Majority Leader Morgan Griffith: This year, the House approved Delegate Cline's Budget Transparency Bill (HB 2285) by a vote of 99 to 0. We have passed budget transparency measures previously (the issue has long been a priority of Senator (Walter) Stosch (R-12, Henrico), and former Delegate (Michelle) McQuigg spearheaded this effort in the House). As Chairman of the FOIA Commission, I know all-too-well that Virginia's government needs to improve the user-friendliness of its reforms and transparency measures.
Familyfoundationblog: The Standards of Quality formula is a big concern for many Virginians because it is antiquated and either needs massive reform or needs to be scrapped and re-fashioned from scratch for a student-based, more efficient education funding system. This would save hundreds of millions of tax dollars that could be re-prioritized. Do you see an opportunity to address this at some point in the near future?
Majority Leader Morgan Griffith: No. I don't believe the prospects for any substantive government reform in any area are promising under the current administration.
Familyfoundationblog: Everyone is curious now about the leadership's reaction to the Supreme Court's decision on the regional transportation authorities. Did you agree with the decision and did you think it is a good one?
Majority Leader Morgan Griffith: The Court's decision was well-reasoned, and there were some aspects of it that did not come entirely as a surprise. For legislators, though, the decision was frustrating. The bill that left the General Assembly would have complied with the Court's requirement that an elected body would have to impose the taxes. The Governor's amendments changed that aspect, and it was those amendments the Court struck down.
This was not the first time that a portion of HB 3202 fell into disfavor because of the Kaine Administration's amendments. The controversy over abusive driver fees was largely fueled by the public's rejection that the fees applied only to Virginia drivers. This was not the case when the bill left the General Assembly. The Kaine Administration made that alteration. In that case, the change was not disclosed in the Administration's briefing to the General Assembly on its amendments to HB 3202.
Familyfoundationblog: Are tax and fee increases the only things lawmakers are looking at? Why not make real cuts and/or prioritize tax dollars out of the General Fund toward transportation funding if it's that much of a crisis?
Majority Leader Morgan Griffith: Actually, the House passed a bill during last year's Special Session that would do just that, dedicating the growth of current revenue stream — income from Virginia's ports — directly to transportation. The Administration and the new Democrat Senate majority would not consider any measure that would increase the revenue flow to transportation without increasing taxes. This year, Delegates (Glenn) Oder (R-94, Newport News) and (Dave) Albo (R-42, Fairfax) have made significant improvements to that bill (HB 1579), and the House approved it by a vote of 67 to 31. But as long as the Democrat Senate majority and Governor Kaine insist on tax increases, the prospects for real progress on transportation are seriously diminished.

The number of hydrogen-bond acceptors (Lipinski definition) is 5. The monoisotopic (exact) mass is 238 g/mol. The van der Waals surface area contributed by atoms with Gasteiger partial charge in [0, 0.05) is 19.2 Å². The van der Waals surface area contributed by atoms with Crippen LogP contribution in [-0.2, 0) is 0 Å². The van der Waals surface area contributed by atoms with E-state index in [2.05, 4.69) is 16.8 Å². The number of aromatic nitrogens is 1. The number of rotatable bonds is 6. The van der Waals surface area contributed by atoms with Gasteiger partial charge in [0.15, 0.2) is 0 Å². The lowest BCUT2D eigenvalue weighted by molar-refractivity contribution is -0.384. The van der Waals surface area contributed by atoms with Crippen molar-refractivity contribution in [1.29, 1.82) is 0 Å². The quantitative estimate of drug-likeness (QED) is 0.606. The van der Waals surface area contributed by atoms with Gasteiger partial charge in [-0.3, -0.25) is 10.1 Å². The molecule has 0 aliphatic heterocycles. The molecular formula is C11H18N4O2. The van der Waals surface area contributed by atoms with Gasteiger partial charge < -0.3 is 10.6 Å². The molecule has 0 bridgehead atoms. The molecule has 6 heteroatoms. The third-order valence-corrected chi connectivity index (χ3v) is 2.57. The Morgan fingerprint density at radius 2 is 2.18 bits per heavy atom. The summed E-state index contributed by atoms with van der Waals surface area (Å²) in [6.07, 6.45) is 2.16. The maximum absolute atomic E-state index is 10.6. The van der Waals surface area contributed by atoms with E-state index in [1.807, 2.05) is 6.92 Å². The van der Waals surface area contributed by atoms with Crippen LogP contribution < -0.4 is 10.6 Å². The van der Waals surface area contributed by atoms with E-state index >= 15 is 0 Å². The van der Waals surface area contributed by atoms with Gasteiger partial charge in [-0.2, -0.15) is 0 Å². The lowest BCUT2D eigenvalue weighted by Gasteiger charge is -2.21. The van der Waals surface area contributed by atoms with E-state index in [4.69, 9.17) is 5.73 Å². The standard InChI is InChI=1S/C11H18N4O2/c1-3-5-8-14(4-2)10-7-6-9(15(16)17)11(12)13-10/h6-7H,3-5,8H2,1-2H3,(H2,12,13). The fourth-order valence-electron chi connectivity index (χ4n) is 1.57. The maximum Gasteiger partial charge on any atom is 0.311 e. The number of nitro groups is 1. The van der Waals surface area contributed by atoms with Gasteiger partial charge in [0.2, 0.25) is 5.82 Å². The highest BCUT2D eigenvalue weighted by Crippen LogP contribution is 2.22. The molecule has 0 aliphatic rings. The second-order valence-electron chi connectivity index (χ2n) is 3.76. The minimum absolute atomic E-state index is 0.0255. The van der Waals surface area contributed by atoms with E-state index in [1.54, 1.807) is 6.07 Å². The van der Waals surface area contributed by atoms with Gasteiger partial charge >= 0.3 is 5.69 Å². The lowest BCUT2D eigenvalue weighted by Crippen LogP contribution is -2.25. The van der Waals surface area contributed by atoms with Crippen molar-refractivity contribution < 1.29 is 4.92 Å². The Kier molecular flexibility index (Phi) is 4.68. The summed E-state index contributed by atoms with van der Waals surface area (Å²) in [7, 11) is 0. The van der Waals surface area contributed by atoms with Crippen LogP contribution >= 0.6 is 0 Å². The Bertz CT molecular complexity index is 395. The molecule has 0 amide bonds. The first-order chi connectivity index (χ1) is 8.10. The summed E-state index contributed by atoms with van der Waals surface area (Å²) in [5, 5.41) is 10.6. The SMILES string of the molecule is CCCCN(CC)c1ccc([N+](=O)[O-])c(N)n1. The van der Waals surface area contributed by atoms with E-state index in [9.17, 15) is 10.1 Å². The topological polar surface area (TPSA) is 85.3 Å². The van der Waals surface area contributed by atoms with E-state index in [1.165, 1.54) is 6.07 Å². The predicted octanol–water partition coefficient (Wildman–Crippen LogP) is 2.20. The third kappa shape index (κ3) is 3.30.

Familyfoundationblog: Perhaps one of the most talked about moments — and certainly one conservatives relished — of last session was on January 24, when you forced the vote on a couple dozen Democrats who refused to vote on one of their own member's bills, a bill that would have allowed public employees to bargain collectively (see video here). You made our blog's Quote of the Day for that! So, please take us through that:
Were you expecting the Democrats not to vote and prepared to force their vote? Or was this a spontaneous reaction? All they had to do was vote present to avoid this, right? Also, many have asked us why did you not record their vote in the affirmative to put them on record for public employee collective bargaining? What other insights can you provide our readers on this rare parliamentary event?
Majority Leader Morgan Griffith: The House Rules are very specific on this. If a member is in their seat but not voting and another member points that out, their vote must be recorded in the negative. This same motion was the first rules motion I made as a second-year delegate in 1995. We were in the minority then and I wanted to learn the rules thoroughly. Now every time there is a tough vote to take, I'm on the lookout for members hiding form the vote. An abstention would have prevented the challenge.
Curiously, the Democrats got over their shyness about expressing their support for collective bargaining later in the session. We ultimately got a vote on this issue, as the Democrat majority in the Senate passed a similar measure. At that point, they went on the record, with an overwhelming number of their caucus voting for an expansion of collective bargaining.
Familyfoundationblog: Mr. Majority Leader, thank you very much for your time during this especially busy period during the General Assembly. We greatly appreciate it and hope you enjoyed answering these questions, and hope you will join us again in the future.
Majority Leader Morgan Griffith: Thank you. The Family Foundation plays a vital role during each General Assembly session, providing members with much-needed information and a well-grounded perspective on the issues that are vital to Virginia's families. I know our members greatly appreciate the hard work you do on behalf of the families of Virginia.